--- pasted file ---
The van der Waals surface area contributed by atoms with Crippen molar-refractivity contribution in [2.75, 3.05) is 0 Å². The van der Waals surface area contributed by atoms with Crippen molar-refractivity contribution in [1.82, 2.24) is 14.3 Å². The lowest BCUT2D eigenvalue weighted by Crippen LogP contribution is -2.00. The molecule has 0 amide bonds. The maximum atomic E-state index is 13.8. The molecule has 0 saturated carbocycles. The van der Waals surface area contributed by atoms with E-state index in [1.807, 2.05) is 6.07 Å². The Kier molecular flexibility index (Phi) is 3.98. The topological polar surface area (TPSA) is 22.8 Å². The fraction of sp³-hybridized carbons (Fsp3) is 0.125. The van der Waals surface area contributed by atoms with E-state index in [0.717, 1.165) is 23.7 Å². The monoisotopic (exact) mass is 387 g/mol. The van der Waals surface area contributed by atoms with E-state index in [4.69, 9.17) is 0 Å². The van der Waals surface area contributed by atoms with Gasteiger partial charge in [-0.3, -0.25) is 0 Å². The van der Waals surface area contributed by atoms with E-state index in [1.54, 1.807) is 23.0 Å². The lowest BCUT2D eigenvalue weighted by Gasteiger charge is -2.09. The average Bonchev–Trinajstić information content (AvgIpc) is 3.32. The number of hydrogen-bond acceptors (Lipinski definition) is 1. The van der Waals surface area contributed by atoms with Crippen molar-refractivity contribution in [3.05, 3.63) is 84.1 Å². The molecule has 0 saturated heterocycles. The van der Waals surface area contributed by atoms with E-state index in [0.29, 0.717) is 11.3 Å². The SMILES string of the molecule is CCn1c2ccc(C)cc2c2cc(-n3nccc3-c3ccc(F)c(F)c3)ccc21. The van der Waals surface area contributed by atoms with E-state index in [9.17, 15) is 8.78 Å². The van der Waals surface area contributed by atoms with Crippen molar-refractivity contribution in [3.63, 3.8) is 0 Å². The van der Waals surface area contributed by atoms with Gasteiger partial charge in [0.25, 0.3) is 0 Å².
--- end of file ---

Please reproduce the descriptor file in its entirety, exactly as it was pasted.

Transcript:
The van der Waals surface area contributed by atoms with Crippen molar-refractivity contribution in [2.75, 3.05) is 0 Å². The van der Waals surface area contributed by atoms with Crippen molar-refractivity contribution in [1.82, 2.24) is 14.3 Å². The lowest BCUT2D eigenvalue weighted by Crippen LogP contribution is -2.00. The molecule has 0 amide bonds. The maximum atomic E-state index is 13.8. The molecule has 0 saturated carbocycles. The van der Waals surface area contributed by atoms with E-state index in [1.807, 2.05) is 6.07 Å². The Kier molecular flexibility index (Phi) is 3.98. The topological polar surface area (TPSA) is 22.8 Å². The fraction of sp³-hybridized carbons (Fsp3) is 0.125. The van der Waals surface area contributed by atoms with E-state index in [0.717, 1.165) is 23.7 Å². The monoisotopic (exact) mass is 387 g/mol. The van der Waals surface area contributed by atoms with E-state index in [4.69, 9.17) is 0 Å². The van der Waals surface area contributed by atoms with Gasteiger partial charge in [-0.3, -0.25) is 0 Å². The van der Waals surface area contributed by atoms with E-state index in [1.54, 1.807) is 23.0 Å². The lowest BCUT2D eigenvalue weighted by Gasteiger charge is -2.09. The average Bonchev–Trinajstić information content (AvgIpc) is 3.32. The number of hydrogen-bond acceptors (Lipinski definition) is 1. The van der Waals surface area contributed by atoms with Crippen molar-refractivity contribution in [3.05, 3.63) is 84.1 Å². The molecule has 0 saturated heterocycles. The van der Waals surface area contributed by atoms with E-state index in [0.29, 0.717) is 11.3 Å². The SMILES string of the molecule is CCn1c2ccc(C)cc2c2cc(-n3nccc3-c3ccc(F)c(F)c3)ccc21. The van der Waals surface area contributed by atoms with E-state index in [9.17, 15) is 8.78 Å². The van der Waals surface area contributed by atoms with Crippen molar-refractivity contribution in [3.63, 3.8) is 0 Å². The van der Waals surface area contributed by atoms with Gasteiger partial charge in [0.25, 0.3) is 0 Å².